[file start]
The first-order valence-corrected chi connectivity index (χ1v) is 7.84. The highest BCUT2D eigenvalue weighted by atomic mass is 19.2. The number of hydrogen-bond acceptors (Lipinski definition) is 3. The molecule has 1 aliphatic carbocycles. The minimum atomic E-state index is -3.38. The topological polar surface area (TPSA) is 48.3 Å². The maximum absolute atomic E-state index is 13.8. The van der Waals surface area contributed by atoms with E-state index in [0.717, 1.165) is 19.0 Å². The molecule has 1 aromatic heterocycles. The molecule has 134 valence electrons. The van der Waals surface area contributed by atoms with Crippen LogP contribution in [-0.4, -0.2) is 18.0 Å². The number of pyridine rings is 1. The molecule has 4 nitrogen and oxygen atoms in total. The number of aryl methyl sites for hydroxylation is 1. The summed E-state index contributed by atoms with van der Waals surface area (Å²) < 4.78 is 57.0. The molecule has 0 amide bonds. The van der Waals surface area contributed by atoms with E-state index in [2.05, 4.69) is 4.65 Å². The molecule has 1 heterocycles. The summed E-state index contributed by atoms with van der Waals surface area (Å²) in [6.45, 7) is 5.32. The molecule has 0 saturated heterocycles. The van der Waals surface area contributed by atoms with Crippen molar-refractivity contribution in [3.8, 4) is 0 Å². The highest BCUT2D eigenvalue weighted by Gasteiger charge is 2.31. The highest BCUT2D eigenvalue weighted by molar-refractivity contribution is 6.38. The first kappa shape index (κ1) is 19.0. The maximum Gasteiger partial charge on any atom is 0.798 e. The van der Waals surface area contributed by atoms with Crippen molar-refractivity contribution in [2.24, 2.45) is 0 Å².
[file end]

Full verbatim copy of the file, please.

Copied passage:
The first-order valence-corrected chi connectivity index (χ1v) is 7.84. The highest BCUT2D eigenvalue weighted by atomic mass is 19.2. The number of hydrogen-bond acceptors (Lipinski definition) is 3. The molecule has 1 aliphatic carbocycles. The minimum atomic E-state index is -3.38. The topological polar surface area (TPSA) is 48.3 Å². The maximum absolute atomic E-state index is 13.8. The van der Waals surface area contributed by atoms with E-state index in [0.717, 1.165) is 19.0 Å². The molecule has 1 aromatic heterocycles. The molecule has 134 valence electrons. The van der Waals surface area contributed by atoms with Crippen LogP contribution in [-0.4, -0.2) is 18.0 Å². The number of pyridine rings is 1. The molecule has 4 nitrogen and oxygen atoms in total. The number of aryl methyl sites for hydroxylation is 1. The summed E-state index contributed by atoms with van der Waals surface area (Å²) < 4.78 is 57.0. The molecule has 0 amide bonds. The van der Waals surface area contributed by atoms with E-state index in [2.05, 4.69) is 4.65 Å². The molecule has 1 heterocycles. The summed E-state index contributed by atoms with van der Waals surface area (Å²) in [6.45, 7) is 5.32. The molecule has 0 saturated heterocycles. The van der Waals surface area contributed by atoms with Crippen molar-refractivity contribution in [3.8, 4) is 0 Å². The highest BCUT2D eigenvalue weighted by Gasteiger charge is 2.31. The highest BCUT2D eigenvalue weighted by molar-refractivity contribution is 6.38. The first kappa shape index (κ1) is 19.0. The maximum Gasteiger partial charge on any atom is 0.798 e. The van der Waals surface area contributed by atoms with Crippen molar-refractivity contribution in [2.24, 2.45) is 0 Å².